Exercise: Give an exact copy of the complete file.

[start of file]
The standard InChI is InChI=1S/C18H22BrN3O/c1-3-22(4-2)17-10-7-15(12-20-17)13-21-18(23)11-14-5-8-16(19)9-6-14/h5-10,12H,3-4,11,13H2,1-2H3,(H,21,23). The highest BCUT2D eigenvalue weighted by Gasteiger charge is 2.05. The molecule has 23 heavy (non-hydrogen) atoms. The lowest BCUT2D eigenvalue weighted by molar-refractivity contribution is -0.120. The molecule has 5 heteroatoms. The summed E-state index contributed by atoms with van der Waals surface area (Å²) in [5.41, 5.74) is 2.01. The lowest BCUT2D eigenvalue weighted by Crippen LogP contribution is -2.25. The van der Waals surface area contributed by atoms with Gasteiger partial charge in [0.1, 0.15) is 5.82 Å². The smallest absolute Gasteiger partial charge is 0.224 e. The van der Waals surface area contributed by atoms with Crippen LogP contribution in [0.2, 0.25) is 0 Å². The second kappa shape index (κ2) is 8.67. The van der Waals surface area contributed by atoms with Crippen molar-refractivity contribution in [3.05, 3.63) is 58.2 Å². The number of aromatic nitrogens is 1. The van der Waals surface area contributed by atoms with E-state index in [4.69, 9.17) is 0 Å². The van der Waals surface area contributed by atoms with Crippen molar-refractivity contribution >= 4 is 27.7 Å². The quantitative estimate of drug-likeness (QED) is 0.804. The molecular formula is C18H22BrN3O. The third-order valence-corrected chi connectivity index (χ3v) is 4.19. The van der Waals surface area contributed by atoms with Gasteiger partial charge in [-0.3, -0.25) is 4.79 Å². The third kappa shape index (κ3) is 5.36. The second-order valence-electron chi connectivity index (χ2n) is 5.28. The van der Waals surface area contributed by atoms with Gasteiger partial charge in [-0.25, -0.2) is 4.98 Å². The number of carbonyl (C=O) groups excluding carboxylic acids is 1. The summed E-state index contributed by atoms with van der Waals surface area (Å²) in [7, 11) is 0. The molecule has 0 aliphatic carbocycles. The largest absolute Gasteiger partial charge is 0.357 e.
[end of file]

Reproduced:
The standard InChI is InChI=1S/C18H22BrN3O/c1-3-22(4-2)17-10-7-15(12-20-17)13-21-18(23)11-14-5-8-16(19)9-6-14/h5-10,12H,3-4,11,13H2,1-2H3,(H,21,23). The highest BCUT2D eigenvalue weighted by Gasteiger charge is 2.05. The molecule has 23 heavy (non-hydrogen) atoms. The lowest BCUT2D eigenvalue weighted by molar-refractivity contribution is -0.120. The molecule has 5 heteroatoms. The summed E-state index contributed by atoms with van der Waals surface area (Å²) in [5.41, 5.74) is 2.01. The lowest BCUT2D eigenvalue weighted by Crippen LogP contribution is -2.25. The van der Waals surface area contributed by atoms with Gasteiger partial charge in [0.1, 0.15) is 5.82 Å². The smallest absolute Gasteiger partial charge is 0.224 e. The van der Waals surface area contributed by atoms with Crippen LogP contribution in [0.2, 0.25) is 0 Å². The second kappa shape index (κ2) is 8.67. The van der Waals surface area contributed by atoms with Crippen molar-refractivity contribution in [3.05, 3.63) is 58.2 Å². The number of aromatic nitrogens is 1. The van der Waals surface area contributed by atoms with E-state index in [4.69, 9.17) is 0 Å². The van der Waals surface area contributed by atoms with Crippen molar-refractivity contribution >= 4 is 27.7 Å². The quantitative estimate of drug-likeness (QED) is 0.804. The molecular formula is C18H22BrN3O. The third-order valence-corrected chi connectivity index (χ3v) is 4.19. The van der Waals surface area contributed by atoms with Gasteiger partial charge in [-0.3, -0.25) is 4.79 Å². The third kappa shape index (κ3) is 5.36. The second-order valence-electron chi connectivity index (χ2n) is 5.28. The van der Waals surface area contributed by atoms with Gasteiger partial charge in [-0.25, -0.2) is 4.98 Å². The number of carbonyl (C=O) groups excluding carboxylic acids is 1. The summed E-state index contributed by atoms with van der Waals surface area (Å²) in [7, 11) is 0. The molecule has 0 aliphatic carbocycles. The largest absolute Gasteiger partial charge is 0.357 e.